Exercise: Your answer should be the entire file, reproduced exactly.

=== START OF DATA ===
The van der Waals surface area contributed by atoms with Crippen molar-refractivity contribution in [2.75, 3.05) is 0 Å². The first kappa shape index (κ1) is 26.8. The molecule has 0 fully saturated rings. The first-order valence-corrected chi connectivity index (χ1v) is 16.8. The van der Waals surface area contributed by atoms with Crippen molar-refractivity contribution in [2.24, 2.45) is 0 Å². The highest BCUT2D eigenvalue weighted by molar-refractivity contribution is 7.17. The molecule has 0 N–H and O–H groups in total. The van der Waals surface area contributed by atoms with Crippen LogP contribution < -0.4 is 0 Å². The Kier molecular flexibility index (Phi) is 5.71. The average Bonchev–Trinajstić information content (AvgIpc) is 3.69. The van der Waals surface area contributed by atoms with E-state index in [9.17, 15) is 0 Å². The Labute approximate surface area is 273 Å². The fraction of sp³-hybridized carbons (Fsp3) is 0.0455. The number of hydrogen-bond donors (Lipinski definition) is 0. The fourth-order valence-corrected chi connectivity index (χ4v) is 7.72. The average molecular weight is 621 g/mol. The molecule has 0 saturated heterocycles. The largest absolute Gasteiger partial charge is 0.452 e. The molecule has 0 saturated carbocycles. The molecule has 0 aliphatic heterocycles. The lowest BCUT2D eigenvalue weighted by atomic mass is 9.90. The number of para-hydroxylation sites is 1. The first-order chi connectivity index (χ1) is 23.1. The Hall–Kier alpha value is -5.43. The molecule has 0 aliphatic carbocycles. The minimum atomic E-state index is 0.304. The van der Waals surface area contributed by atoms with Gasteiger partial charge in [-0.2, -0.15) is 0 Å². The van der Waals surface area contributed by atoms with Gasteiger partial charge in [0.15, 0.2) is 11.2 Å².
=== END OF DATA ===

The van der Waals surface area contributed by atoms with Crippen molar-refractivity contribution in [2.75, 3.05) is 0 Å². The first kappa shape index (κ1) is 26.8. The molecule has 0 fully saturated rings. The first-order valence-corrected chi connectivity index (χ1v) is 16.8. The van der Waals surface area contributed by atoms with Crippen molar-refractivity contribution in [2.24, 2.45) is 0 Å². The highest BCUT2D eigenvalue weighted by molar-refractivity contribution is 7.17. The molecule has 0 N–H and O–H groups in total. The van der Waals surface area contributed by atoms with Crippen LogP contribution < -0.4 is 0 Å². The Kier molecular flexibility index (Phi) is 5.71. The average Bonchev–Trinajstić information content (AvgIpc) is 3.69. The van der Waals surface area contributed by atoms with E-state index in [9.17, 15) is 0 Å². The Labute approximate surface area is 273 Å². The fraction of sp³-hybridized carbons (Fsp3) is 0.0455. The number of hydrogen-bond donors (Lipinski definition) is 0. The fourth-order valence-corrected chi connectivity index (χ4v) is 7.72. The average molecular weight is 621 g/mol. The molecule has 0 saturated heterocycles. The largest absolute Gasteiger partial charge is 0.452 e. The molecule has 0 saturated carbocycles. The molecule has 0 aliphatic heterocycles. The lowest BCUT2D eigenvalue weighted by atomic mass is 9.90. The number of para-hydroxylation sites is 1. The first-order chi connectivity index (χ1) is 23.1. The Hall–Kier alpha value is -5.43. The molecule has 0 aliphatic carbocycles. The minimum atomic E-state index is 0.304. The van der Waals surface area contributed by atoms with Gasteiger partial charge in [-0.2, -0.15) is 0 Å². The van der Waals surface area contributed by atoms with Gasteiger partial charge in [0.15, 0.2) is 11.2 Å².